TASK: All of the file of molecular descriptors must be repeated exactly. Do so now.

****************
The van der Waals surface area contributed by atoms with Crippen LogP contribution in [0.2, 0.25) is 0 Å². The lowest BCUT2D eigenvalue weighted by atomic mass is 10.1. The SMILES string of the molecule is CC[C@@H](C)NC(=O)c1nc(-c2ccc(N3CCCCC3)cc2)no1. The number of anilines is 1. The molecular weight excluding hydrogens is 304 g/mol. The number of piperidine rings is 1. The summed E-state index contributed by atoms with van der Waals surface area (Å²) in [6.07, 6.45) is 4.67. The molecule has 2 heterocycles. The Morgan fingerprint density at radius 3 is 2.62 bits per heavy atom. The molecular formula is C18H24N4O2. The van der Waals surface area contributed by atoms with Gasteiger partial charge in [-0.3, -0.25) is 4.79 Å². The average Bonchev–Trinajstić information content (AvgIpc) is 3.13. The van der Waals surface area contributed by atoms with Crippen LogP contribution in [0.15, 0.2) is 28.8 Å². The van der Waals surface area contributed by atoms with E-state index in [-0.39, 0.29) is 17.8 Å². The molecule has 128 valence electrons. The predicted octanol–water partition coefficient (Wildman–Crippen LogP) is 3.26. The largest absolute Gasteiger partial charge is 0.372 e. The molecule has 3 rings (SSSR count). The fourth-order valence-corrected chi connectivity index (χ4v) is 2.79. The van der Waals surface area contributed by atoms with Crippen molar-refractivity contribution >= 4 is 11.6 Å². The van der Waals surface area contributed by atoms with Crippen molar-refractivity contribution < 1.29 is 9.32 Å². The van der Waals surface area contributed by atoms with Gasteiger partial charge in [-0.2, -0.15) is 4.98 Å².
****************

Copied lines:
The van der Waals surface area contributed by atoms with Crippen LogP contribution in [0.2, 0.25) is 0 Å². The lowest BCUT2D eigenvalue weighted by atomic mass is 10.1. The SMILES string of the molecule is CC[C@@H](C)NC(=O)c1nc(-c2ccc(N3CCCCC3)cc2)no1. The number of anilines is 1. The molecular weight excluding hydrogens is 304 g/mol. The number of piperidine rings is 1. The summed E-state index contributed by atoms with van der Waals surface area (Å²) in [6.07, 6.45) is 4.67. The molecule has 2 heterocycles. The Morgan fingerprint density at radius 3 is 2.62 bits per heavy atom. The molecular formula is C18H24N4O2. The van der Waals surface area contributed by atoms with Gasteiger partial charge in [-0.3, -0.25) is 4.79 Å². The average Bonchev–Trinajstić information content (AvgIpc) is 3.13. The van der Waals surface area contributed by atoms with Crippen LogP contribution in [0.15, 0.2) is 28.8 Å². The van der Waals surface area contributed by atoms with E-state index in [-0.39, 0.29) is 17.8 Å². The molecule has 128 valence electrons. The predicted octanol–water partition coefficient (Wildman–Crippen LogP) is 3.26. The largest absolute Gasteiger partial charge is 0.372 e. The molecule has 3 rings (SSSR count). The fourth-order valence-corrected chi connectivity index (χ4v) is 2.79. The van der Waals surface area contributed by atoms with Crippen molar-refractivity contribution >= 4 is 11.6 Å². The van der Waals surface area contributed by atoms with Crippen molar-refractivity contribution < 1.29 is 9.32 Å². The van der Waals surface area contributed by atoms with Gasteiger partial charge in [-0.2, -0.15) is 4.98 Å².